The aim of the present study was to clarify the ambiguities in previous research examining the relationship between depression and health outcomes in young adulthood. Specifically, the analyses were designed to control for concurrent depressive diagnoses in order to clarify the effects of early adolescent depressive episodes. In addition, this study built upon previous research by measuring the impact of depression on indicators of healthcare utilization and work impairment, an important topic of research among adults that has not yet been explored in adolescent samples. Our primary hypothesis was that early experiences with depressive disorders (by age 15) would be associated with poorer health outcomes at age 20, even when depression at the time of follow-up was taken into account. Furthermore, we hypothesized that these lasting effects on health would be associated with an increased utilization of medical services and greater work role impairment due to physical illness in young adulthood.



The sample for the present analyses consisted of 705 adolescents (342 males and 363 females) involved in a study of maternal and offspring depression. The participants were selected from a study of children born between 1981 and 1984 at Mater Misericordiae Mothers Hospital in Brisbane, Queensland, the Mater-University Study of Pregnancy (MUSP) [20]. When the children were 15, the present investigators selected 900 families with diverse experiences in severity and chronicity of maternal depressive symptomatology (including no or minimal depression), oversampling for maternal depression. Selection was based on scores on a depression questionnaire given to mothers during pregnancy and three additional times over the following 5 years. The complete sampling procedures and details of the sample have been previously published [21]. From a sample of 816 families who participated at age 15, 705 (86%) participated in the age 20 follow-up (2 were deceased, 52 refused, 58 could not be contacted or scheduled).

The youths who participated at age 20 did not differ from those in the age 15 study who did not in terms of maternal age at child’s birth (t(814)=-1.68, p=.09), or youth depression history by age 15 (χ2(1)=1.32, p=.25). The youths who did not participate at age 20 had less maternal education at the time of the pregnancy (t(809)=-2.23, p=.03), lower family income at age 15 (t(783)=-2.11, p=.04), and were more likely to be male (χ2(1)=8.63, p=.003). Families with a history of maternal depression were somewhat more likely to participate at age 20 (χ2(1)=3.56, p=.06).


Women who agreed to participate in the MUSP birth cohort study upon their initial prenatal clinic visit were asked to complete questionnaires assessing a series of health and psychosocial variables for themselves and their child when the child reached the age of 5. Further details about the MUSP procedures have been reported elsewhere [20].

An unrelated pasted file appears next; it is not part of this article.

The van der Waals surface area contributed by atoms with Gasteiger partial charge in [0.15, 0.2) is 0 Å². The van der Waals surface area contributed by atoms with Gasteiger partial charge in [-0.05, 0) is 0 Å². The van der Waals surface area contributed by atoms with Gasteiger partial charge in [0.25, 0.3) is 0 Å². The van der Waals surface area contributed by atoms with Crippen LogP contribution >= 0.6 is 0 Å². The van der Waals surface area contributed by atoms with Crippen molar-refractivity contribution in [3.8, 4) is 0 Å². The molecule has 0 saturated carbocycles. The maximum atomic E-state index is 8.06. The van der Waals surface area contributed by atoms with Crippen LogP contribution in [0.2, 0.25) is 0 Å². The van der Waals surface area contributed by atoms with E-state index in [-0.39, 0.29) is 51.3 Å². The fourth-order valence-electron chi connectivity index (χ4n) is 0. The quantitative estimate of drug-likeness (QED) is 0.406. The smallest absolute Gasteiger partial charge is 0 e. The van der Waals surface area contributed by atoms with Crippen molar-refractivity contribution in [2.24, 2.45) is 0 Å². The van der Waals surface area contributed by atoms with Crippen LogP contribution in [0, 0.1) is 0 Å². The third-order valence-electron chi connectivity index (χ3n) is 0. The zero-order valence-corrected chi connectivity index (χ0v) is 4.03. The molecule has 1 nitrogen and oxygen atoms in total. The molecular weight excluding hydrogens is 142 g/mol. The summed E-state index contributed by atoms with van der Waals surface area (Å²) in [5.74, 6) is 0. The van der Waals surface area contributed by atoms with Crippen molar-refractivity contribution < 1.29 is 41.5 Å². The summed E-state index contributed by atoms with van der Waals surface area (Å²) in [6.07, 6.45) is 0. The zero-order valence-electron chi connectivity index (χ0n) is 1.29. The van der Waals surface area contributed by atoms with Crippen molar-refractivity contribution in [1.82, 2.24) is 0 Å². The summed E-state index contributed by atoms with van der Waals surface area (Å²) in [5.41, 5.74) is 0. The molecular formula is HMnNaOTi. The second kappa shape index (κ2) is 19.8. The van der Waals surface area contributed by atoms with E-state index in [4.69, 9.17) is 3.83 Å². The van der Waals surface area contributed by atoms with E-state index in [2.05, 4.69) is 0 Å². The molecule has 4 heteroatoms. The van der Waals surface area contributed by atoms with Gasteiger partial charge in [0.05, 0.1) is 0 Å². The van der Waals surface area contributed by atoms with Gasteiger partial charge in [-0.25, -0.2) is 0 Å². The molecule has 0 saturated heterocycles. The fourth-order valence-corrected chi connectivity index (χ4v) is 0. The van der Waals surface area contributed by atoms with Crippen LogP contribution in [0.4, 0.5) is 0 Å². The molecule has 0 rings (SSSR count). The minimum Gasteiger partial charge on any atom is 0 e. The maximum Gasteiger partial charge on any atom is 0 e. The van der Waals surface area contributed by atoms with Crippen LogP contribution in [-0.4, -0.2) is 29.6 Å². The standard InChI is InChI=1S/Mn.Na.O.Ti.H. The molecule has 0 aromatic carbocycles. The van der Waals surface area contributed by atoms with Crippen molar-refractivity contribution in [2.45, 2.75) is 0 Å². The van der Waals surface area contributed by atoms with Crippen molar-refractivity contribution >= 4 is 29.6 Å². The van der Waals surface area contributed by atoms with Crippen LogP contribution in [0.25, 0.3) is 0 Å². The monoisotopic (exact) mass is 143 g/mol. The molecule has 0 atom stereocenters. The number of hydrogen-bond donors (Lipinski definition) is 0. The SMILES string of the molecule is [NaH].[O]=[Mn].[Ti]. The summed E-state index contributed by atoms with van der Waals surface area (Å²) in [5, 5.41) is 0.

In both the age 15 and age 20 waves of data collection, families included in the current study participated in interviews and completed questionnaires. Teams of two trained interviewers, blind to the mother’s psychiatric history, conducted parent and child interviews separately, in private locations. All interviewers were advanced graduate students studying clinical psychology and had prior experience administering research and clinical interviews. At both age 15 and age 20, all participants gave their written informed consent (assent) and were compensated for their time. All procedures were approved the by UCLA Institutional Review Board, Emory University Investigations Committee, and University of Queensland Ethics Review Committee.


Illness at age 5

During the age 5 wave of MUSP data collection, mothers completed questionnaires related to the health of their child. Mothers were asked if their child had any diagnoses of chronic health conditions or any symptoms lasting at least three months, responding yes/no for several medical conditions (including asthma, bronchitis, seizures, anemia, heart defects, overweight, cancer). Responses to these items were converted into a binary variable representing the presence or absence of any chronic health conditions.

Youth depression

History of depressive disorders at age 15 was assessed using the Schedule for Affective Disorders and Schizophrenia for School-Age Children-Revised (Epidemiologic Version) for the DSM-IV (K-SADS-E) [22]. As is customary when diagnosing children and adolescents, this semi-structured interview was administered separately to the mother and the child, and final diagnostic decisions were made by the clinical rating team based on all available sources of information. A sample of 75 interviews was randomly selected for reliability analyses, with a Kappa of .82 for current major depression, dysthymia or subclinical depression, and .73 for past major or subclinical depression. Of the youths retained in the present sample, 99 (14%) met criteria for a lifetime history of major depression or dysthymia by age 15.

At age 20, the Structured Clinical Interview for DSM-IV [20] was used to assess for diagnostic status between ages 15 and 20. Independent judges’ ratings of taped interviews yielded significant Kappas for current (.83) and past (.89) depression. Sixty-seven youths met criteria for current MDE or dysthymia at age 20.

Health at age 20